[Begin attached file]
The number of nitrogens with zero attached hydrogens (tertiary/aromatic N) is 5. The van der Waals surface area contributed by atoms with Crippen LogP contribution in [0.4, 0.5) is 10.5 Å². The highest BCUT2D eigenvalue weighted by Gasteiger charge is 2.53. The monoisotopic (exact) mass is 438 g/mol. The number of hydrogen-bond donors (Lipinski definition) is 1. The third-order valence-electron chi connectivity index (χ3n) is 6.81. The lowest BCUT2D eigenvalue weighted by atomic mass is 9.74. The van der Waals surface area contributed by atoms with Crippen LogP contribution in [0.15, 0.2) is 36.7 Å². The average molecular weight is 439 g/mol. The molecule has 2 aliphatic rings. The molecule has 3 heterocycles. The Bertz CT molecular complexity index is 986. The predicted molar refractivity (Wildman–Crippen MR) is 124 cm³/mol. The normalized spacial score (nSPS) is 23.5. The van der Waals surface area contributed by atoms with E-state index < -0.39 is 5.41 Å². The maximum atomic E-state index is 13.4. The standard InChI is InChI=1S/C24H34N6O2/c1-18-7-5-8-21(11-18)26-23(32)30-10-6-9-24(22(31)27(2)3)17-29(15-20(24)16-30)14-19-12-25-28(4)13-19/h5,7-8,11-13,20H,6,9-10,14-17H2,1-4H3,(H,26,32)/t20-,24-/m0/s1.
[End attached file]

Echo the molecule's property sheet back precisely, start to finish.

The number of nitrogens with zero attached hydrogens (tertiary/aromatic N) is 5. The van der Waals surface area contributed by atoms with Crippen LogP contribution in [0.4, 0.5) is 10.5 Å². The highest BCUT2D eigenvalue weighted by Gasteiger charge is 2.53. The monoisotopic (exact) mass is 438 g/mol. The number of hydrogen-bond donors (Lipinski definition) is 1. The third-order valence-electron chi connectivity index (χ3n) is 6.81. The lowest BCUT2D eigenvalue weighted by atomic mass is 9.74. The van der Waals surface area contributed by atoms with Crippen LogP contribution in [0.15, 0.2) is 36.7 Å². The average molecular weight is 439 g/mol. The molecule has 2 aliphatic rings. The molecule has 3 heterocycles. The Bertz CT molecular complexity index is 986. The predicted molar refractivity (Wildman–Crippen MR) is 124 cm³/mol. The normalized spacial score (nSPS) is 23.5. The van der Waals surface area contributed by atoms with E-state index < -0.39 is 5.41 Å². The maximum atomic E-state index is 13.4. The standard InChI is InChI=1S/C24H34N6O2/c1-18-7-5-8-21(11-18)26-23(32)30-10-6-9-24(22(31)27(2)3)17-29(15-20(24)16-30)14-19-12-25-28(4)13-19/h5,7-8,11-13,20H,6,9-10,14-17H2,1-4H3,(H,26,32)/t20-,24-/m0/s1.